And especially after a long primary, especially after the last eight years, especially after the long and painful fight that was the last time we tried to elect a Democratic president, after all that, we need to stand up and say what we believe so that we know, know it in our bones.
We knowTeddy Kennedy, being treated for a brain tumor, striding on stage and banging on the podium because he wants the rest of the country to have the care he’s getting, and not one dollar’s worth less.
We know LilyLedbetter, who in the face of discrimination rolled the hard six and told us what we ought to know already, that if we do not receive equal pay for equal work women will never stand equal with men in America.
We knowDennis Kucinich, who took the stage and instead of issuing a tepid endorsement, shouted out a call for us to shift “not from left to right, but from down to up,” to rebuild our country’s jobs and roads and schools and homes with the passion that built them in the first place.
We knowHillary Clinton, who came through the worst of what our society still has to offer women and Democrats, and stood tall and strong and opened her arms to the country, gracious and funny and gloriously brave.
We knowPatrick Murphy, who told us a story about working in Baghdad’s ambush alley, and coming home to find his fellow veterans hurting and homeless, and fighting to change that forever.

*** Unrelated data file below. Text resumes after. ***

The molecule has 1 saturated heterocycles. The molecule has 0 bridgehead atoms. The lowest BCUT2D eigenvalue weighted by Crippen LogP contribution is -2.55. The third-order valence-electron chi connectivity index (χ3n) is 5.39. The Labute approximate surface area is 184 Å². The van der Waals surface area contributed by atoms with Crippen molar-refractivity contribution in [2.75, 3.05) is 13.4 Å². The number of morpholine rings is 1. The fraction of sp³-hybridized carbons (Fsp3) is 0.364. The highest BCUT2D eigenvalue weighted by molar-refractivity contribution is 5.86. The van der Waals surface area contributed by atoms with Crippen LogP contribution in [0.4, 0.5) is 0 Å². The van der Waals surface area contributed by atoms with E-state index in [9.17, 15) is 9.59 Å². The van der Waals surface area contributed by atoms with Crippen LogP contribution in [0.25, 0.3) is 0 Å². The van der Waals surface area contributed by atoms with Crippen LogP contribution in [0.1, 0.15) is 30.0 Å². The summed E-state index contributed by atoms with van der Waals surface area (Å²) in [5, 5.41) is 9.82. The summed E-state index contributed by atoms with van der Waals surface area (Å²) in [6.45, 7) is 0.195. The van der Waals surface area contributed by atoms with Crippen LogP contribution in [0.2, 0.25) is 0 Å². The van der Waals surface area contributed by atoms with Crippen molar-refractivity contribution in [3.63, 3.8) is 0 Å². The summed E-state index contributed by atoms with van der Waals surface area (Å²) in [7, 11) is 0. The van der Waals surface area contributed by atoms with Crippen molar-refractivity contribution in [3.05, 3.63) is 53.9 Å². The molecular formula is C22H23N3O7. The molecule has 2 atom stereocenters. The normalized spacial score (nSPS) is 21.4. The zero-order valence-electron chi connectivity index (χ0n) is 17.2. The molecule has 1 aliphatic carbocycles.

And we know a man from Hawaii, a senator from Illinois, a teacher of the law and a student of history, who raised his arms in a football field on Thursday night and called out to the best that is in us, called out over the roar of fault and failure and fall, called out over hatred and despair, and said, as he has said hundreds of times before and as we echo, we can be better, yes we can.
We know hundreds of people now, hundreds and hundreds of people who came here to talk and to write and to work and to march, to network and to protest, to fight for the things they all believe in. We know Diane Watson and Jayneen Allen, Will Preyer and Roy Hightower, Donna VanHook and Pat Sablatura.
We know me. We know you.
We know all of us.
And we know we won’t stop. We won’t back down. We won’t back off. And we won’t back up.
Not. One. Inch.